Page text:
In any case, you read with exasperation or amusement the multiple errors in a story, and then turn the page to national or international affairs, and read as if the rest of the newspaper was somehow more accurate about Palestine than the baloney you just read. You turn the page, and forget what you know.”

Howard Wetsman MD takes it from there in his article A New Corollary to the Gell-Mann Amnesia Effect, suggesting how to approach media reports with critical intelligence. Excerpts in italics with my bolds.

The corollary came to me the other day when I was reading an email string on Addiction Medicine. A couple of fathers of the field had written an article in one of those non-peer reviewed clinical newspapers that each specialty has and shared it with the group. They were showered with praise, so I started reading what they wrote. I was struck that the assumptions they made in their article directly contradicted several of the working assumptions of the group, yet the group expressed nearly universal approval with the conclusions of the article.

So the Hunt Assumption Amnesia Corollary is when experts start reading a paper, note that they disagree with some basic assumptions of the work, but keep reading and accept the conclusions, forgetting they had rejected the assumptions. This effect is rife in Addiction Medicine, and, I suspect, much of academia.

When I first learned to read a scientific paper, I was taught to go through the various sections to understand the limitations of the conclusions I’d read at the end. Did they select the subjects correctly? Did they use the right test for the question? Did they have enough subjects to power the study sufficiently? And many other important questions.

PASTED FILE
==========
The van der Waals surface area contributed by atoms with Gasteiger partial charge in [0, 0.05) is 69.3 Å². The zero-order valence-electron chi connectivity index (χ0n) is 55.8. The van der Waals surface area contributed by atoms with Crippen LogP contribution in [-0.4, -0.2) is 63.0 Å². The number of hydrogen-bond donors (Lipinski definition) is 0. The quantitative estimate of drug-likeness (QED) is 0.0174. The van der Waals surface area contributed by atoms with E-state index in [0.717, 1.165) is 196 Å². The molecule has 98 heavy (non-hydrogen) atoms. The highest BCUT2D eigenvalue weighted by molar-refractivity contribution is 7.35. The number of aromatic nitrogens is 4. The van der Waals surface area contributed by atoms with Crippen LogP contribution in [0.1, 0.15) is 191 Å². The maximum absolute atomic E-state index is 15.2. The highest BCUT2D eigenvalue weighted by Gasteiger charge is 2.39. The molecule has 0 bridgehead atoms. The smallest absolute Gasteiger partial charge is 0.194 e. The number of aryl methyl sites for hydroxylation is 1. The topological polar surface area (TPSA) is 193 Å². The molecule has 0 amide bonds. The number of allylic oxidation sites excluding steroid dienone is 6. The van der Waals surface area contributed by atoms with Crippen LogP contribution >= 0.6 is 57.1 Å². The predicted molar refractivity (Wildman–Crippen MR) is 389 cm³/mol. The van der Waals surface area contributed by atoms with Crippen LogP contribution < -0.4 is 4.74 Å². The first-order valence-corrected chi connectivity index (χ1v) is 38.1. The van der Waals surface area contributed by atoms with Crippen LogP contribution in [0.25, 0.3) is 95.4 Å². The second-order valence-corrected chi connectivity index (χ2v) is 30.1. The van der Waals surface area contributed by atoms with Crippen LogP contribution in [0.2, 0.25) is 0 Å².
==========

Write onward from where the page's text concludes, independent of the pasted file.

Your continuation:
But I’ve come to find in the fullness of time that there are really only two questions I need to know when reading a paper. Were the authors aware that their assumptions are assumptions, and are they questioning them?

I want to pose my own testable hypothesis about how this corollary effect occurs. I think, if I’m right, that we’ll see it in all media.

First, the assumption is stated as fact, but in a muted way so that it slides past the readers assumption filter rather than slamming headlong into it. Then data is piled up to bolster the writer’s thesis by generalizing findings in particular situations to all situations. So, by the end of the piece any disagreement with the assumption is forgotten under the weight of “the evidence.”

A previous post is reprinted below showing how a journalism professor prepares his students to read critically media reports concerning climate change/global warming.

Decoding Climate News

Journalism professor David Blackall provides a professional context for investigative reporting I’ve been doing on this blog, along with other bloggers interested in science and climate change/global warming. His peer reviewed paper is Environmental Reporting in a Post Truth World. The excerpts below show his advice is good not only for journalists but for readers.  h/t GWPF, Pierre Gosselin